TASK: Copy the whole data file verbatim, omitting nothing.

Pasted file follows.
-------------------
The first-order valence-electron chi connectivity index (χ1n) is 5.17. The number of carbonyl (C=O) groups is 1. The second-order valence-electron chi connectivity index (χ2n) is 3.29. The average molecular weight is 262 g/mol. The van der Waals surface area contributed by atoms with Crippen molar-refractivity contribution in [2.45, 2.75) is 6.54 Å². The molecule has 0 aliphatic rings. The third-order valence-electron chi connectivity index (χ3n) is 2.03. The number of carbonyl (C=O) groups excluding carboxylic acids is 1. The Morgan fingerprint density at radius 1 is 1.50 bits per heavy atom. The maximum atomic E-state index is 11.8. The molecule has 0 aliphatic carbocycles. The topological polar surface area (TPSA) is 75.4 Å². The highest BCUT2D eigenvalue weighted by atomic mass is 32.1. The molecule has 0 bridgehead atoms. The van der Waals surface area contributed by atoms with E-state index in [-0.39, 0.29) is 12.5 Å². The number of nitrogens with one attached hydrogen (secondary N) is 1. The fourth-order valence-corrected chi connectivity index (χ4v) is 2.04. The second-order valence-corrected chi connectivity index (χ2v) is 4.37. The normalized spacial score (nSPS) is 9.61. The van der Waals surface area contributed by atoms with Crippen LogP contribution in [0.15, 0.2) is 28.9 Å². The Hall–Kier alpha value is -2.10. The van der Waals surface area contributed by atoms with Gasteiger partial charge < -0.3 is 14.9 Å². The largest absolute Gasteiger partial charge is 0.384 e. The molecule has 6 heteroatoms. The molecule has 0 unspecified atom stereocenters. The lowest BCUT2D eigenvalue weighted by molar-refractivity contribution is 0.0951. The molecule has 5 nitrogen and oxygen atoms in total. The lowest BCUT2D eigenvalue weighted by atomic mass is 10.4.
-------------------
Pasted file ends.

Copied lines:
The first-order valence-electron chi connectivity index (χ1n) is 5.17. The number of carbonyl (C=O) groups is 1. The second-order valence-electron chi connectivity index (χ2n) is 3.29. The average molecular weight is 262 g/mol. The van der Waals surface area contributed by atoms with Crippen molar-refractivity contribution in [2.45, 2.75) is 6.54 Å². The molecule has 0 aliphatic rings. The third-order valence-electron chi connectivity index (χ3n) is 2.03. The number of carbonyl (C=O) groups excluding carboxylic acids is 1. The Morgan fingerprint density at radius 1 is 1.50 bits per heavy atom. The maximum atomic E-state index is 11.8. The molecule has 0 aliphatic carbocycles. The topological polar surface area (TPSA) is 75.4 Å². The highest BCUT2D eigenvalue weighted by atomic mass is 32.1. The molecule has 0 bridgehead atoms. The van der Waals surface area contributed by atoms with E-state index in [-0.39, 0.29) is 12.5 Å². The number of nitrogens with one attached hydrogen (secondary N) is 1. The fourth-order valence-corrected chi connectivity index (χ4v) is 2.04. The second-order valence-corrected chi connectivity index (χ2v) is 4.37. The normalized spacial score (nSPS) is 9.61. The van der Waals surface area contributed by atoms with Crippen LogP contribution in [0.15, 0.2) is 28.9 Å². The Hall–Kier alpha value is -2.10. The van der Waals surface area contributed by atoms with Gasteiger partial charge < -0.3 is 14.9 Å². The largest absolute Gasteiger partial charge is 0.384 e. The molecule has 6 heteroatoms. The molecule has 0 unspecified atom stereocenters. The lowest BCUT2D eigenvalue weighted by molar-refractivity contribution is 0.0951. The molecule has 5 nitrogen and oxygen atoms in total. The lowest BCUT2D eigenvalue weighted by atomic mass is 10.4.